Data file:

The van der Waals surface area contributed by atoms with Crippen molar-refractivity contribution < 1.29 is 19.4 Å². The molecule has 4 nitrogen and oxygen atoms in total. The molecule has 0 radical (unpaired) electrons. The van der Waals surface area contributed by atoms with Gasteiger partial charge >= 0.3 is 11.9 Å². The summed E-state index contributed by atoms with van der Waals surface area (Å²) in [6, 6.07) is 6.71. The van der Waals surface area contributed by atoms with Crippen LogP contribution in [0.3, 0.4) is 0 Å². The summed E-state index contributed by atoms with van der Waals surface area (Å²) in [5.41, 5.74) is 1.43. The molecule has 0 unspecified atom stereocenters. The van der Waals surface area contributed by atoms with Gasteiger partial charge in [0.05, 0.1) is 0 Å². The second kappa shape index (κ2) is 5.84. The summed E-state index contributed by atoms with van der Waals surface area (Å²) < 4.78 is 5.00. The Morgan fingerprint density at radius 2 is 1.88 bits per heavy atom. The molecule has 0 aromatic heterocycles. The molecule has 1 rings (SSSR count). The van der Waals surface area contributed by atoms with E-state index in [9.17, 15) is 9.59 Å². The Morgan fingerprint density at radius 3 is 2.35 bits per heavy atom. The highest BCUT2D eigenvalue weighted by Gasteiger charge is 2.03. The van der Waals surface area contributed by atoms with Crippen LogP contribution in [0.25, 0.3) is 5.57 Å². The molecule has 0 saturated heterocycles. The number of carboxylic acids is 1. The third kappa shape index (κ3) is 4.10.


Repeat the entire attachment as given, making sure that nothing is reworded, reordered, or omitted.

The van der Waals surface area contributed by atoms with Crippen molar-refractivity contribution < 1.29 is 19.4 Å². The molecule has 4 nitrogen and oxygen atoms in total. The molecule has 0 radical (unpaired) electrons. The van der Waals surface area contributed by atoms with Gasteiger partial charge >= 0.3 is 11.9 Å². The summed E-state index contributed by atoms with van der Waals surface area (Å²) in [6, 6.07) is 6.71. The van der Waals surface area contributed by atoms with Crippen LogP contribution in [0.3, 0.4) is 0 Å². The summed E-state index contributed by atoms with van der Waals surface area (Å²) in [5.41, 5.74) is 1.43. The molecule has 0 unspecified atom stereocenters. The van der Waals surface area contributed by atoms with Gasteiger partial charge in [0.05, 0.1) is 0 Å². The second kappa shape index (κ2) is 5.84. The summed E-state index contributed by atoms with van der Waals surface area (Å²) < 4.78 is 5.00. The Morgan fingerprint density at radius 2 is 1.88 bits per heavy atom. The molecule has 0 aromatic heterocycles. The molecule has 1 rings (SSSR count). The van der Waals surface area contributed by atoms with E-state index in [9.17, 15) is 9.59 Å². The Morgan fingerprint density at radius 3 is 2.35 bits per heavy atom. The highest BCUT2D eigenvalue weighted by Gasteiger charge is 2.03. The van der Waals surface area contributed by atoms with Crippen LogP contribution in [0.25, 0.3) is 5.57 Å². The molecule has 0 saturated heterocycles. The number of carboxylic acids is 1. The third kappa shape index (κ3) is 4.10.